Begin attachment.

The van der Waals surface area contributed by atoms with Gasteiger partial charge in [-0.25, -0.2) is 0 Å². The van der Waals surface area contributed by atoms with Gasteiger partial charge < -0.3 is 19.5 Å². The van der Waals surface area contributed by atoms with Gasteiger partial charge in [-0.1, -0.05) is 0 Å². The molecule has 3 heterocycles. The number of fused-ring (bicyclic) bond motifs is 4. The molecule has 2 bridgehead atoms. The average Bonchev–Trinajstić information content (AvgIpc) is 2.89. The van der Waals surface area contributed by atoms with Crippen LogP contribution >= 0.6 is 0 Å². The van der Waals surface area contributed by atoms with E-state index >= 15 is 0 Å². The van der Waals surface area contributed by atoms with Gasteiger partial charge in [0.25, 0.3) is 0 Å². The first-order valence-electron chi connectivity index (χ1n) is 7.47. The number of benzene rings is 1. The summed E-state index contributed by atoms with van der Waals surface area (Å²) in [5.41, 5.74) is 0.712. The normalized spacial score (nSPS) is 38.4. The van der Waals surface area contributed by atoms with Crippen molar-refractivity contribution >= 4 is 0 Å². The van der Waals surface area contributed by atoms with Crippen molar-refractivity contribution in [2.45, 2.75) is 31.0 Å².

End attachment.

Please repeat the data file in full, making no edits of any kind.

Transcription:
The van der Waals surface area contributed by atoms with Gasteiger partial charge in [-0.25, -0.2) is 0 Å². The van der Waals surface area contributed by atoms with Gasteiger partial charge < -0.3 is 19.5 Å². The van der Waals surface area contributed by atoms with Gasteiger partial charge in [-0.1, -0.05) is 0 Å². The molecule has 3 heterocycles. The number of fused-ring (bicyclic) bond motifs is 4. The molecule has 2 bridgehead atoms. The average Bonchev–Trinajstić information content (AvgIpc) is 2.89. The van der Waals surface area contributed by atoms with Crippen LogP contribution >= 0.6 is 0 Å². The van der Waals surface area contributed by atoms with E-state index >= 15 is 0 Å². The van der Waals surface area contributed by atoms with Gasteiger partial charge in [0.25, 0.3) is 0 Å². The first-order valence-electron chi connectivity index (χ1n) is 7.47. The number of benzene rings is 1. The summed E-state index contributed by atoms with van der Waals surface area (Å²) in [5.41, 5.74) is 0.712. The normalized spacial score (nSPS) is 38.4. The van der Waals surface area contributed by atoms with Crippen molar-refractivity contribution >= 4 is 0 Å². The van der Waals surface area contributed by atoms with Crippen molar-refractivity contribution in [2.45, 2.75) is 31.0 Å².